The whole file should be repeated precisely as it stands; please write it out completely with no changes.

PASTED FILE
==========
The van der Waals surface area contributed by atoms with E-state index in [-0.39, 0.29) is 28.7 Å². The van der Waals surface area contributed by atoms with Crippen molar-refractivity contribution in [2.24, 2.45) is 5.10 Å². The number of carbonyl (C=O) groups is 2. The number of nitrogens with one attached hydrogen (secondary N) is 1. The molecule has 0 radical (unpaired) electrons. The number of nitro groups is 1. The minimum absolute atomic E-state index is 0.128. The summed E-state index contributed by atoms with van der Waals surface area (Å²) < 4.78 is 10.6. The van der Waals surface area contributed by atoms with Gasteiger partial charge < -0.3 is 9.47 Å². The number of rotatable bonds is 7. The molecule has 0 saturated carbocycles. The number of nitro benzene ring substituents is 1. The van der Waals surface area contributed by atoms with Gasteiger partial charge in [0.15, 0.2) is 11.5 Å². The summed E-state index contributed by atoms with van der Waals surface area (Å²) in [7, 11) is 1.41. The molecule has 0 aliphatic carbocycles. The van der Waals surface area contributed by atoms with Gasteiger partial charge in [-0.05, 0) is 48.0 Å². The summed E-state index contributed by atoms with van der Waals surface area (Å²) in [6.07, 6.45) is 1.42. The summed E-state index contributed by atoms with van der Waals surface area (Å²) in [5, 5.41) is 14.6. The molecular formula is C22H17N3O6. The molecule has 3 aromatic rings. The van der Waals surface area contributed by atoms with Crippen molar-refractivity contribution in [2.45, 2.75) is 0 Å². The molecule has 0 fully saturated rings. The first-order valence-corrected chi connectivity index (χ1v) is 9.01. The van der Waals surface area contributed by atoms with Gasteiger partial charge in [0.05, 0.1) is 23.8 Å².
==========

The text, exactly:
The van der Waals surface area contributed by atoms with E-state index in [-0.39, 0.29) is 28.7 Å². The van der Waals surface area contributed by atoms with Crippen molar-refractivity contribution in [2.24, 2.45) is 5.10 Å². The number of carbonyl (C=O) groups is 2. The number of nitrogens with one attached hydrogen (secondary N) is 1. The molecule has 0 radical (unpaired) electrons. The number of nitro groups is 1. The minimum absolute atomic E-state index is 0.128. The summed E-state index contributed by atoms with van der Waals surface area (Å²) < 4.78 is 10.6. The van der Waals surface area contributed by atoms with Gasteiger partial charge < -0.3 is 9.47 Å². The number of rotatable bonds is 7. The molecule has 0 saturated carbocycles. The number of nitro benzene ring substituents is 1. The van der Waals surface area contributed by atoms with Gasteiger partial charge in [0.15, 0.2) is 11.5 Å². The summed E-state index contributed by atoms with van der Waals surface area (Å²) in [7, 11) is 1.41. The molecule has 0 aliphatic carbocycles. The van der Waals surface area contributed by atoms with Gasteiger partial charge in [-0.05, 0) is 48.0 Å². The summed E-state index contributed by atoms with van der Waals surface area (Å²) in [6.07, 6.45) is 1.42. The summed E-state index contributed by atoms with van der Waals surface area (Å²) in [5, 5.41) is 14.6. The molecular formula is C22H17N3O6. The molecule has 3 aromatic rings. The van der Waals surface area contributed by atoms with Crippen molar-refractivity contribution in [2.45, 2.75) is 0 Å². The molecule has 0 fully saturated rings. The first-order valence-corrected chi connectivity index (χ1v) is 9.01. The van der Waals surface area contributed by atoms with Gasteiger partial charge in [0.05, 0.1) is 23.8 Å².